It was not a huge story, but the European Parliament came in for some stick from the Daily Telegraph the other day, for using social media monitoring tools to find out what people were saying about Europe.
Obviously the EU is for media paranoia what catnip is for cats, but it’s a warning to policymakers and others who are trying to understand what people across social media and other networks are saying. It may be published information, it may be out there in the open, but that doesn’t mean that some people won’t see you reading it as Government intrusion.
It’s a tricky problem – policymakers and politicians need a better idea of what is going on in networks, but there is a risk that their interest will be seen as snooping. Is this something that readers of this blog have come across? Is social media monitoring really worth it?
One can argue the EU, and the EP within it, should not exist at all. One might begrudgingly accept its existence and still berate it for being ‘out of touch’ with ordinary people in the member states.
What a serious broadsheet should not do with a straight face, is berate that same institution for trying to get a sense of what people want, need and feel, for offering people a way to stay in touch and keep an eye on its workings, and for communicating what it has to say through means that ensure the message is received by the widest possible number of people.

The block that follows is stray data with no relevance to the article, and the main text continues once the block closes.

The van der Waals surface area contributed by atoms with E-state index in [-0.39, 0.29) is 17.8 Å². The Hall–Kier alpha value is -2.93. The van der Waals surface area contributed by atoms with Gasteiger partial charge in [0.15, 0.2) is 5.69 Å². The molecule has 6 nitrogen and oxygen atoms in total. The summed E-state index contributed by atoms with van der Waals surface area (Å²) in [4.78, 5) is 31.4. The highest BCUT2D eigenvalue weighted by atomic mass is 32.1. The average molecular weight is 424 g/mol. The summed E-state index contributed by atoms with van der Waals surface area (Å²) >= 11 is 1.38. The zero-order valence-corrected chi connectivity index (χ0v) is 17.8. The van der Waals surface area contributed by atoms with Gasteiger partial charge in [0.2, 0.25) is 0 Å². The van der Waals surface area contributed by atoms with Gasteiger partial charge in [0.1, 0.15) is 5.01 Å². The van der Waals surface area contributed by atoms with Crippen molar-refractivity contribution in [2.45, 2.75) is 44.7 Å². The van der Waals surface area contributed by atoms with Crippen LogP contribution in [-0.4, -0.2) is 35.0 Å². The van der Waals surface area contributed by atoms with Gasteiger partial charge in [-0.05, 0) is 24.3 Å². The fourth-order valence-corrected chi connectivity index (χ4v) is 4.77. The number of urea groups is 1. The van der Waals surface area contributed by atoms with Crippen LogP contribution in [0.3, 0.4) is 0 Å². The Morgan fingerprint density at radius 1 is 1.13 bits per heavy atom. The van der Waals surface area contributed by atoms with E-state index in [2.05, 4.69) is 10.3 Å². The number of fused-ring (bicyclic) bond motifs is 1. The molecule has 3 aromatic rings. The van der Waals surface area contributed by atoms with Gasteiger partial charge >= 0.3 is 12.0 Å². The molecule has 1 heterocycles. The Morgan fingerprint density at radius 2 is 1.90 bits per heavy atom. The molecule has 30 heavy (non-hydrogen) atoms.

In any case the European Parliament is emphatically not setting up euro-election ‘troll patrol’ to “tackle Eurosceptic surge” and it is dishonest to imply so. The somewhat sinister sounding “public opinion monitoring tools” to “identify at an early stage whether debates of political nature among followers in social media and blogs have the potential to attract media and citizens’ interest” are commonly used modern tools of communication, as the reporter knows very well.